I am a 23 year old student of Political Science, a member of Administration Board of Amnesty International Slovakia and a longterm volunteer in the Slovak office of the biggest international non-governmental organization of human rights in the world. In the last year I visited several places in Europe, where refugees from different parts of the world gather. People often ask why I do that. I thought about the answer many times but in the end my effort to find it was superfluous. It was enough that I believed the things I do are simply good and needed. But the questions keeps coming back like a boomerang and I realized that it's because that's what people find the most interesting about my volunteering activities. I am going to attempt to think about this answer again, because maybe it could inspire other people.


            The term refugee comes with a certain image. For some it is a person running away from war or persecution, for others it is a speculator who longs for a better financial security. We all percieve refugees as somebody who travels for months in any weather for thousands of kilometres, or undertakes a lifethreathening trip on the sea. Somebody who survives and comes to Europe and lives a for a certain period of time without proper food, or hygiene products somewhere in a tent at the periferies and doesn't know what the future holds as they wait for the decision about issuing the asylum. One would say (and I heard this opinion a lot of times): "What did they expect? They knew beforehand what the escape takes." However.


            Refugees are PEOPLE in the first place. No matter where they come from, why they embarked on the journey (during which the likelihood of death, permanent health problems or uncertainty about future were so high, that I personally don't belive they would do that willingly), or whichever belief they are, or what social class they belonged to at home. I think that if the western society proves that they truly believe in ideas of democracy and protection of human and natural rights of every individual, which it proclaims proudly for centuries, it has to understand that every refugee is a human in the first place. Parent, child, partner, friend. And then a refugee.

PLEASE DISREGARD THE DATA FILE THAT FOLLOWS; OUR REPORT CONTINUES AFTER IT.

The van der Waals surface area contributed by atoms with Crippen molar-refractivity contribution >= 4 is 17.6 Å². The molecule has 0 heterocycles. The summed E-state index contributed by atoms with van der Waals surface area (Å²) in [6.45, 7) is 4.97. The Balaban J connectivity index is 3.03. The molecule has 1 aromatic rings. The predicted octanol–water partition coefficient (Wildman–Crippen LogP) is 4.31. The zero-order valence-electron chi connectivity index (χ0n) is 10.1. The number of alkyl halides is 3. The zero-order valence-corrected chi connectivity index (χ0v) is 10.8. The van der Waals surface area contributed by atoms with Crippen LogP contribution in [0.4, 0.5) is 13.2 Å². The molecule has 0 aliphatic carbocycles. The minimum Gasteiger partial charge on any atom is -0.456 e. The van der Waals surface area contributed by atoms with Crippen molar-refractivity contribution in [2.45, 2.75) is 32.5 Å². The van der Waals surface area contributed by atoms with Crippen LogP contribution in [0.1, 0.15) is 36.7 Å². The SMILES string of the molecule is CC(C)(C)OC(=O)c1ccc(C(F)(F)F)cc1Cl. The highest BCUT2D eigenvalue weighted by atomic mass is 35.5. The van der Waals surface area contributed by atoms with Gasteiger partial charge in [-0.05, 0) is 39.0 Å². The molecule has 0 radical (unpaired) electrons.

The fact that refugees are forced to live in provisory, unsufficiently secured camps in forrests, that they are always hungry, and they don't have an access to a much needed health services is an idea which we more or less see as something ordinary. However, if we take away the imaginary label and repeat the sentence from the start, so that it were PEOPLE who came to Europe, who live in provisory, unsufficiently secured camps, while political leaders up until these days weren't able to decide how to help them (and what to actually do with them) maybe we feel a little disheartened. This awful feeling may even grow further when we call the things by their rightfull names and add that it were WAR VICTIMS that live in these provisory, unsufficiently secured camps as Europe stays silent.


            That is why I help runaways. They are different from me, my family, and people I love and who I admire, "just" by the fact that they escaped certain death during the war and they hoped that the oh so sung about and developed civilization like the European one will help them to get back on their feet. And while the states don't realize it is the time to share the responsibility for human lives, the work is left to us, non-governmental organizations and volunteers.


Do you want to join us?

            Thanks to non-governmental non-profit organization Animus Apertus in which name I work on a project called Together For The People On The Run you have a awesome opportunity to travel for a few day long volunteer trip to refugee camps on Serbo-Hungarian border. In case you are interested please don't hesitate and contact me through my e-mail address Project Together For People On The Run was supported by non-governmental non-profit organization Foundation for Kids Of Slovakia from the fund of Help for Kids in Runaway Crisis.


Translation: Michaela V.